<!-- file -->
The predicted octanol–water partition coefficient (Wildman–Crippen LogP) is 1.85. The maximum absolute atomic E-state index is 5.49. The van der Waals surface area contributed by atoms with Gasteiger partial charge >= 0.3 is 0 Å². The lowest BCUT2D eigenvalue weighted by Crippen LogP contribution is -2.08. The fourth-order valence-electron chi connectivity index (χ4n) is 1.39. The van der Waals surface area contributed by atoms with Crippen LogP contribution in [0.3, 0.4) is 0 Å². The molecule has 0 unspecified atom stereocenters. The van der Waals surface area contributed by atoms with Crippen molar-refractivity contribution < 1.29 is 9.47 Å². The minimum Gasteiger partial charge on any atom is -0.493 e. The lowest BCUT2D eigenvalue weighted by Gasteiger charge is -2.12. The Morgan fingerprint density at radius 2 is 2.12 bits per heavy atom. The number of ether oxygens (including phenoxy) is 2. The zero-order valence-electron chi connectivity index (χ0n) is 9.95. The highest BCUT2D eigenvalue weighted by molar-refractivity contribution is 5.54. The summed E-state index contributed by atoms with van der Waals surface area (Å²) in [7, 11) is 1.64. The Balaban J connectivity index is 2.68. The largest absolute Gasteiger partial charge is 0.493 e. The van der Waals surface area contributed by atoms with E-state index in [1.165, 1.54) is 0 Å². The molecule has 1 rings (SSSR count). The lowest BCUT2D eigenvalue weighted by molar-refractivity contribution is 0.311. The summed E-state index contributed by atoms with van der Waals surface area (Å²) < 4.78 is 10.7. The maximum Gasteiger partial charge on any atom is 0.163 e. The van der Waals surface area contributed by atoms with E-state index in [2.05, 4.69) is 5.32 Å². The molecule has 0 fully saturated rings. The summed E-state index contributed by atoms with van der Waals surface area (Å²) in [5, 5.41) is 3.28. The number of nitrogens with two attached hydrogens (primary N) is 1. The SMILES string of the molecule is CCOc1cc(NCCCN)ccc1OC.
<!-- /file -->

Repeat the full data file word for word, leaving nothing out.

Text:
The predicted octanol–water partition coefficient (Wildman–Crippen LogP) is 1.85. The maximum absolute atomic E-state index is 5.49. The van der Waals surface area contributed by atoms with Gasteiger partial charge >= 0.3 is 0 Å². The lowest BCUT2D eigenvalue weighted by Crippen LogP contribution is -2.08. The fourth-order valence-electron chi connectivity index (χ4n) is 1.39. The van der Waals surface area contributed by atoms with Crippen LogP contribution in [0.3, 0.4) is 0 Å². The molecule has 0 unspecified atom stereocenters. The van der Waals surface area contributed by atoms with Crippen molar-refractivity contribution < 1.29 is 9.47 Å². The minimum Gasteiger partial charge on any atom is -0.493 e. The lowest BCUT2D eigenvalue weighted by Gasteiger charge is -2.12. The Morgan fingerprint density at radius 2 is 2.12 bits per heavy atom. The number of ether oxygens (including phenoxy) is 2. The zero-order valence-electron chi connectivity index (χ0n) is 9.95. The highest BCUT2D eigenvalue weighted by molar-refractivity contribution is 5.54. The summed E-state index contributed by atoms with van der Waals surface area (Å²) in [7, 11) is 1.64. The Balaban J connectivity index is 2.68. The largest absolute Gasteiger partial charge is 0.493 e. The van der Waals surface area contributed by atoms with E-state index in [1.165, 1.54) is 0 Å². The molecule has 1 rings (SSSR count). The lowest BCUT2D eigenvalue weighted by molar-refractivity contribution is 0.311. The summed E-state index contributed by atoms with van der Waals surface area (Å²) < 4.78 is 10.7. The maximum Gasteiger partial charge on any atom is 0.163 e. The van der Waals surface area contributed by atoms with E-state index in [2.05, 4.69) is 5.32 Å². The molecule has 0 fully saturated rings. The summed E-state index contributed by atoms with van der Waals surface area (Å²) in [5, 5.41) is 3.28. The number of nitrogens with two attached hydrogens (primary N) is 1. The SMILES string of the molecule is CCOc1cc(NCCCN)ccc1OC.